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Two Transportation Visions on Collision Course

By Ed Wytkind

At least one governor appreciates what transportation investments can do for his state.

Governor Jerry Brown of California stood side by side with Transportation Secretary Ray LaHood at the Port of Oakland earlier this week, building on the new momentum behind the state’s ambitious high-speed rail plans.  Fresh off the actions of state legislators who withstood a tidal wave of right-wing opposition by approving funding for high-speed rail, the Governor will now preside over the most ambitious transportation modernization initiative in America.

Despite the rhetoric and unrelenting opposition from opponents of this plan (they’ve tried to turn high-speed rail into a four-letter word), these investments will make California the envy of the nation as travel convenience soars, trip times plummet, half a million people will work, and a new generation of tourists will converge on the Golden State.

When Governor Brown signed the appropriations bill into law, he bucked a recent unusual trend of governors (all Republicans if you’re wondering) eschewing job-creating transportation projects to score points with their party base.  Governors Scott Walker of Wisconsin, Rick Scott of Florida, John Kasich of Ohio, and Chris Christie of New Jersey have all wasted opportunities for massive investments in their transportation systems.  These governors have been auditioning in front of extremists who forget that both Democrats and Republicans rallied behind historic infrastructure investments in the last century that came to define America as the world’s greatest economy.  Clearly, we have two transportation visions on a collision course.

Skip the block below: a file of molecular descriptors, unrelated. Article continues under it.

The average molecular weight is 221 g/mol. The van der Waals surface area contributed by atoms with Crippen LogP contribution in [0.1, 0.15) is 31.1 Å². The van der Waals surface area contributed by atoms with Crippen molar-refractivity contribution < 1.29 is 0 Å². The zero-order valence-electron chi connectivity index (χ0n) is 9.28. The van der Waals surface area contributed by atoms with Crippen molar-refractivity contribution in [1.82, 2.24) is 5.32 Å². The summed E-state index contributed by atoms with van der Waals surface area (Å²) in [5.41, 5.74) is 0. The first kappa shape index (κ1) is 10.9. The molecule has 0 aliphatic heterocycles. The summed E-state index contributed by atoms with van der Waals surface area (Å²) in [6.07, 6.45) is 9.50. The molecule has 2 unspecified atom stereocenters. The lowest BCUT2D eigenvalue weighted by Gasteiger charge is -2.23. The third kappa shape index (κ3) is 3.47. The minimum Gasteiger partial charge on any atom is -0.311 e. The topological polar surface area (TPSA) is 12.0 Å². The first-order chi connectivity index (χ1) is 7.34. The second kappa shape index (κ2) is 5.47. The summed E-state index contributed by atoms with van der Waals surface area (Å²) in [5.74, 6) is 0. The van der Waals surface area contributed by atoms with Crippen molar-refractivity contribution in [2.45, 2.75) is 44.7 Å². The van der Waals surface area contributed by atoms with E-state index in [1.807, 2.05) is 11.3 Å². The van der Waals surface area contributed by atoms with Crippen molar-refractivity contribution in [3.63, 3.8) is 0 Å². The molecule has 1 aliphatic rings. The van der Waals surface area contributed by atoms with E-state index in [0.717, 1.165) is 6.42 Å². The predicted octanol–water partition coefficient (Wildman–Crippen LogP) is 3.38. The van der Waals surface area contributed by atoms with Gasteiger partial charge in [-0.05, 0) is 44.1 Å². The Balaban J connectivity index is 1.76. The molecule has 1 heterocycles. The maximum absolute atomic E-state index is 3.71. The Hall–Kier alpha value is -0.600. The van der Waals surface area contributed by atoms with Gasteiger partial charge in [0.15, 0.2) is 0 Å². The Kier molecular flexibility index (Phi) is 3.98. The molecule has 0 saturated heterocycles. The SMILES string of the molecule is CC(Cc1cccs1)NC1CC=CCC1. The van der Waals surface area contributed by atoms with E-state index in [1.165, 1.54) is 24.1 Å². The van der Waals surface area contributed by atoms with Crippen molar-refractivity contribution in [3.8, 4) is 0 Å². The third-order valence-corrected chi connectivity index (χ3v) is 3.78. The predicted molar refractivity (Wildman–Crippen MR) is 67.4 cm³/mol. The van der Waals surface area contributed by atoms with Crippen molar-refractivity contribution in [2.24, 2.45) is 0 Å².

Christie did the unthinkable:  he killed 51,000 jobs by ending a project to build a train tunnel under the Hudson River that everyone but the Governor knows is critical to the economic future of New Jersey and the entire Northeast corridor.  Christie and his fellow GOP governors have dealt a severe blow to their states’ transportation systems and along the way killed 129,000 jobs.

Apparently their knowledge of American history pales in comparison to Governor Brown’s, whose state will reap the benefits of a modernized rail transportation system:  600,000 jobs to build the system and 450,000 permanent jobs; reduced congestion and air pollution, and 13 million fewer barrels of foreign oil consumed annually.

Landmark U.S. infrastructure achievements were built on visions ahead of their time, dating back to President Lincoln’s funding of the intercontinental railroad in the midst of the civil war.  These things don’t just happen – they require political leaders in both parties who think about what their generation is going to leave for the next one.  Right now this generation is leaving behind a crumbling transportation system.

Voters, beware of governors who build political careers at the expense of their state’s economy.  Fortunately, California Governor Jerry Brown has chosen a different path.  When given the chance, let’s hope voters choose safe and modern transportation systems – and smart investments that create good jobs – over political career-building in governors’ mansions.

Want to hear more?  Listen to the discussion I had with Charles Showalter on TheUnionEdge.

-@EdWytkind

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